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Lawrence Welk and John Wooden: Midwestern Small-Town Boys Who Never Left Home

Published online by Cambridge University Press:  16 April 2004

South Dakota State University (Brookings, SD).


Considered by many to be the most American part of America, the Midwest occupies a unique place in the national psyche, and its residents have been called the archetypal or quintessential Americans. The region is – and was – anything but homogenous, and any adequate treatment of it needs to take into account its many variations, complexities, and paradoxes. Any search for the essential character of the region soon founders on recognition of its cultural diversity. Yet, acknowledgment of the hazards of advancing broad generalizations about a region extending from Ohio to the Dakotas and ranging as far south as Missouri should not bar us from inquiring into the qualities and characteristics of its people. Despite the contradictions and complexities attaching to the region, the Midwest possesses a distinctive cultural identity, joining its constituent elements in an unstable and constantly changing, but nevertheless recognizable, pattern.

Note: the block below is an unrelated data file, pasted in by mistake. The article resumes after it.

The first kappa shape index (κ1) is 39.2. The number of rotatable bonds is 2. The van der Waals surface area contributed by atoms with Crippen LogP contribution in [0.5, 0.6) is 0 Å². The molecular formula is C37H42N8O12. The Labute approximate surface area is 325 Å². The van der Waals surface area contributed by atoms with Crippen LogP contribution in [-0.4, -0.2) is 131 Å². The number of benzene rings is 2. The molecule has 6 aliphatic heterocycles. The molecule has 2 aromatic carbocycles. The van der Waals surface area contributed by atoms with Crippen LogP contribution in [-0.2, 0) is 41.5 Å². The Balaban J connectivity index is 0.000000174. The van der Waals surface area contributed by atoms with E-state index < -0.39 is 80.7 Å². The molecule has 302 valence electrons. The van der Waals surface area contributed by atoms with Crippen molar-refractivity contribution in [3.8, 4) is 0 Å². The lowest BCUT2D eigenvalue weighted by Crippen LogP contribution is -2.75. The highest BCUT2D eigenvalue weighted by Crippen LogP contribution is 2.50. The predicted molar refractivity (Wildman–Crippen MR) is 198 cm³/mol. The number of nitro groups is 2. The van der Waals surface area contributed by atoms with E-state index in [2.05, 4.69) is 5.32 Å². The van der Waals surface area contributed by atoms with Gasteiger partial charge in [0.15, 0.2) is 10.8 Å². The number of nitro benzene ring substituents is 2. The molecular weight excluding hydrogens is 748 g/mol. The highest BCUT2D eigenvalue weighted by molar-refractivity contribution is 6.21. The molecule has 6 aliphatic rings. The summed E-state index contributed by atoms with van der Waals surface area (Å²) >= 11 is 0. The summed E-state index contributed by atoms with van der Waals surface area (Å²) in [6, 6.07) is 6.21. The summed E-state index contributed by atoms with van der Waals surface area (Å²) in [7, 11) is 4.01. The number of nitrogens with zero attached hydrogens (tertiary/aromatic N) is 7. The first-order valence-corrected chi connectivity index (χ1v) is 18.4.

Research Article
2004 Cambridge University Press

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